The whole 3Km
View from Palace with gardens going up the mountain
Us at the End
Waterfall at the end
You can just see the Amalfi Coast on the right and Capri on the left
GoPro shot of the Waterfall
There is a famous, as always everything is in the Lonely Planet guide book, English Garden at the end. It might have been famous when they built it but now it is overgrown with half the Flora dead or dying and a sad looking statue of Diana overlooking a pool of some rather tasty Slavic Christmas dinners swimming about. We enjoyed the bike ride back as it was all downhill before we left Caserna and headed north for the town of Cassino.
The well-kept Diana
Your first sight of Montecassino Abbey perched on a mountain top does not convey the dread that occurred here 70 years ago where 55,000 Allied troops were killed or injured fighting Mrs Merkel’s relatives between January and May 1944 in one of the largest and bloodiest battles in WWII. A battle dreadfully overlooked in history presumably because the majority of allied combatants were either Commonwealth or Polish and not military units containing John Wayne or Audie Murphy.
The Abbey of Montecassino
As you climb up the 520m high mountain from the town of Cassino you start to understand why the battle took place and why it went on for so long. The Abbey has a commanding view in all directions and for an invading force it was essential to control the position. For those attacking soldiers it must have been absolute hell from their starting point in the flooded valley and up the sheer rock face to the heavily defended citadel at the top. A fight made a million times worse than it should have been after Uncle Sam had bombed the abbey to smithereens and thereby furnishing Gerry with excellent defensive positions. It took four major battles and hundreds of thousands of men 123 days of strife before Polish Paratroopers finally raised the flag of victory on the 18th May 1944 opening up the way for the fall of Rome.
We stayed right outside the Abbey entrance for the night. We were woken at first light by the ringing of the bells and the chanting of the monks as they rose for morning vespers. It was a very spiritual moment as we heard the frocked brethren moving about as they have done since St Benedict founded the place, with the aid of 3 Ravens in 529AD. They were quite cute ravens as they managed to pick a spot which previously had been a site for the Temple of Apollo.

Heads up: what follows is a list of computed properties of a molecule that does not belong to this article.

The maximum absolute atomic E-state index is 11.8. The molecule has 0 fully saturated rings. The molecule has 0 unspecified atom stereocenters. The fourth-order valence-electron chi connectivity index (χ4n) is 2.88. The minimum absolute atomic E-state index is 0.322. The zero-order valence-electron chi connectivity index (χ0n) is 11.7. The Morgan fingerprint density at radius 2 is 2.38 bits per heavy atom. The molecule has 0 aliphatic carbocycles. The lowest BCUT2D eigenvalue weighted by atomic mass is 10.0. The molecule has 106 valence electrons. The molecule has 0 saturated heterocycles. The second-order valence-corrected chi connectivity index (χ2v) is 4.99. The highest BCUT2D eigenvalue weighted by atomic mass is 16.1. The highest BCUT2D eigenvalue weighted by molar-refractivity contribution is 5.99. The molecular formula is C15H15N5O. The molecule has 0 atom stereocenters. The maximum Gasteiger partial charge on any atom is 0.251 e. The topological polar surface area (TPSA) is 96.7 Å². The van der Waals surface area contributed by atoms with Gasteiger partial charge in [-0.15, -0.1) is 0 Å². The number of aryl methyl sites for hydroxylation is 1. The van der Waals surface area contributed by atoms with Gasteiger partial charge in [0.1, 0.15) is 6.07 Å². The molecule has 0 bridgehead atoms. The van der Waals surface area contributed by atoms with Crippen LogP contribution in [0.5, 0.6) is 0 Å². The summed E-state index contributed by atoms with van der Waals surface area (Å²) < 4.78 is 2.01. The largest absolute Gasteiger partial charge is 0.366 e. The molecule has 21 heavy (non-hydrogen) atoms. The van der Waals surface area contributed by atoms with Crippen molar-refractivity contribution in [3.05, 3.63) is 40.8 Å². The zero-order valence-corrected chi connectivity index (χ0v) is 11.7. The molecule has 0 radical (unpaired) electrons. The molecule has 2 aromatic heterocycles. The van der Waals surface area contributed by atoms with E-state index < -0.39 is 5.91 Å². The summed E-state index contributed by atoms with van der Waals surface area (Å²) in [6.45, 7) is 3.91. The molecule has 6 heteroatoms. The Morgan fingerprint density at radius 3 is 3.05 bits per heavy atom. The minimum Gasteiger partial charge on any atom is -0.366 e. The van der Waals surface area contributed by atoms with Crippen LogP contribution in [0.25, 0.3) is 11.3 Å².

We were first in the Abbey which I recommend to anyone as after 9 o’clock the busloads start appearing and this most wonderful sanctuary is woken by the noise of gabbing teenagers and over excited pensioners hoping a touch of brass here and a hail Mary there will bring them everlasting life. Built exactly as it was before its visit from the Flying Fortresses it is a very special site to visit. It is one of Christendom’s most sacred venues which alone makes you tingle, but it is view across to the Polish War Cemetery and the valley below that turns a tingle into a full-on electric shock. One of our favourites.
Entrance to Abbey
Polish War Cemetery
View across the Valley
This Survived the bombing
The Abbey after the bombing and a few bombs
To the Crypt of St Benedict
The rebuilt town of Cassino
Battle Museum – not yet open 72 years after the event
Obviously our final stop was to pay respect to the commonwealth troops who have been laid to rest here in the cemetery at the foot of the mountain and with a view upwards to where they died. There are over 4,200 men buried here from the UK, Australia, Canada, India, New Zealand and South Africa and every one of them is a hero in our book. We both shed a tear as we knelt and read some of the stories of the men and in some cases boys who fell here. It is a very moving place and was made a bit more so by the news coming from the developing tragedy in Brussels. What these brave lads would make of Europe now is any bodies guess. If you are ever down this way then pop-in and say thanks to these wonderful men.
Heroes looked over by the battlefield
Very sad to read
And on that very sad note.
Love to all